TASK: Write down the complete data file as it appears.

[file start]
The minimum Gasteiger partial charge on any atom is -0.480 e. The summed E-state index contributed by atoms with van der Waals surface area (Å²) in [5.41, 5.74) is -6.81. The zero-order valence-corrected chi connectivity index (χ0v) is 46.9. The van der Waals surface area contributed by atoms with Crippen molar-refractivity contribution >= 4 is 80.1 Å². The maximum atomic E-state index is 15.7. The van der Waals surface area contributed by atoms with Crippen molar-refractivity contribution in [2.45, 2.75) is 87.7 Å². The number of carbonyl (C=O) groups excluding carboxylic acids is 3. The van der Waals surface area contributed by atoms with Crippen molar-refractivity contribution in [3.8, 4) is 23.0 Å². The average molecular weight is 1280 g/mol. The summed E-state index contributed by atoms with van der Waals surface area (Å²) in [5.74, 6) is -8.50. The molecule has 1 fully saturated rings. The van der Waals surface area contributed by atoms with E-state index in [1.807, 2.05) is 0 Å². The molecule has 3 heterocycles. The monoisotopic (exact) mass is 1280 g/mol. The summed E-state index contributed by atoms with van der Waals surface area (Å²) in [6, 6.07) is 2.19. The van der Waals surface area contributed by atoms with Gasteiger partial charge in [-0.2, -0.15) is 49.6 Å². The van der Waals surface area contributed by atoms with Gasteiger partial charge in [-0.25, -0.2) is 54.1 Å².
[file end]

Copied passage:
The minimum Gasteiger partial charge on any atom is -0.480 e. The summed E-state index contributed by atoms with van der Waals surface area (Å²) in [5.41, 5.74) is -6.81. The zero-order valence-corrected chi connectivity index (χ0v) is 46.9. The van der Waals surface area contributed by atoms with Crippen molar-refractivity contribution >= 4 is 80.1 Å². The maximum atomic E-state index is 15.7. The van der Waals surface area contributed by atoms with Crippen molar-refractivity contribution in [2.45, 2.75) is 87.7 Å². The number of carbonyl (C=O) groups excluding carboxylic acids is 3. The van der Waals surface area contributed by atoms with Crippen molar-refractivity contribution in [3.8, 4) is 23.0 Å². The average molecular weight is 1280 g/mol. The summed E-state index contributed by atoms with van der Waals surface area (Å²) in [5.74, 6) is -8.50. The molecule has 1 fully saturated rings. The van der Waals surface area contributed by atoms with E-state index in [1.807, 2.05) is 0 Å². The molecule has 3 heterocycles. The monoisotopic (exact) mass is 1280 g/mol. The summed E-state index contributed by atoms with van der Waals surface area (Å²) in [6, 6.07) is 2.19. The van der Waals surface area contributed by atoms with Gasteiger partial charge in [-0.2, -0.15) is 49.6 Å². The van der Waals surface area contributed by atoms with Gasteiger partial charge in [-0.25, -0.2) is 54.1 Å².